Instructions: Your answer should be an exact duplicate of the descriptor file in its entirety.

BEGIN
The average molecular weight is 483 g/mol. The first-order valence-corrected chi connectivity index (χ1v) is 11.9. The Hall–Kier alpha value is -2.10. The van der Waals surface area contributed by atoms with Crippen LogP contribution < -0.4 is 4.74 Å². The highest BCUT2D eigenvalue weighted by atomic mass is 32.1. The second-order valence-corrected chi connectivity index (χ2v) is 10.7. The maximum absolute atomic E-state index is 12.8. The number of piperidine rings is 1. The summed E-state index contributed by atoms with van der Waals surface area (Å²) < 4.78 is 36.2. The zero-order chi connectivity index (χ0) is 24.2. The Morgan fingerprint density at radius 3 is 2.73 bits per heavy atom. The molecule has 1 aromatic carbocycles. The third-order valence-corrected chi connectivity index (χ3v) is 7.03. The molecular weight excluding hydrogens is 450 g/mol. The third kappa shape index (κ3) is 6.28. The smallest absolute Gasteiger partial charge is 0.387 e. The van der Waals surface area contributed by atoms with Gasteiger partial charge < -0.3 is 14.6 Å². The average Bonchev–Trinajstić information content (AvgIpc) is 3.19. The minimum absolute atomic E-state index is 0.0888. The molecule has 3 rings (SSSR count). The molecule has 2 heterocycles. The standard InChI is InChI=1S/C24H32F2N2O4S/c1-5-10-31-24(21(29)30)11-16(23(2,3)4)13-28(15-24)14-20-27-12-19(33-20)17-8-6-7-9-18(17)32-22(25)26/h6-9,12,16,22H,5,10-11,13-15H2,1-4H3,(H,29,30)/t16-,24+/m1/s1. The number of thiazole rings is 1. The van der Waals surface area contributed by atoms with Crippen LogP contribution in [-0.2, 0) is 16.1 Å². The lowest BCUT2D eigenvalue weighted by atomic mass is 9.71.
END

The average molecular weight is 483 g/mol. The first-order valence-corrected chi connectivity index (χ1v) is 11.9. The Hall–Kier alpha value is -2.10. The van der Waals surface area contributed by atoms with Crippen LogP contribution < -0.4 is 4.74 Å². The highest BCUT2D eigenvalue weighted by atomic mass is 32.1. The second-order valence-corrected chi connectivity index (χ2v) is 10.7. The maximum absolute atomic E-state index is 12.8. The number of piperidine rings is 1. The summed E-state index contributed by atoms with van der Waals surface area (Å²) < 4.78 is 36.2. The zero-order chi connectivity index (χ0) is 24.2. The Morgan fingerprint density at radius 3 is 2.73 bits per heavy atom. The molecule has 1 aromatic carbocycles. The third-order valence-corrected chi connectivity index (χ3v) is 7.03. The molecular weight excluding hydrogens is 450 g/mol. The third kappa shape index (κ3) is 6.28. The smallest absolute Gasteiger partial charge is 0.387 e. The van der Waals surface area contributed by atoms with Gasteiger partial charge < -0.3 is 14.6 Å². The average Bonchev–Trinajstić information content (AvgIpc) is 3.19. The minimum absolute atomic E-state index is 0.0888. The molecule has 3 rings (SSSR count). The molecule has 2 heterocycles. The standard InChI is InChI=1S/C24H32F2N2O4S/c1-5-10-31-24(21(29)30)11-16(23(2,3)4)13-28(15-24)14-20-27-12-19(33-20)17-8-6-7-9-18(17)32-22(25)26/h6-9,12,16,22H,5,10-11,13-15H2,1-4H3,(H,29,30)/t16-,24+/m1/s1. The number of thiazole rings is 1. The van der Waals surface area contributed by atoms with Crippen LogP contribution in [-0.2, 0) is 16.1 Å². The lowest BCUT2D eigenvalue weighted by atomic mass is 9.71.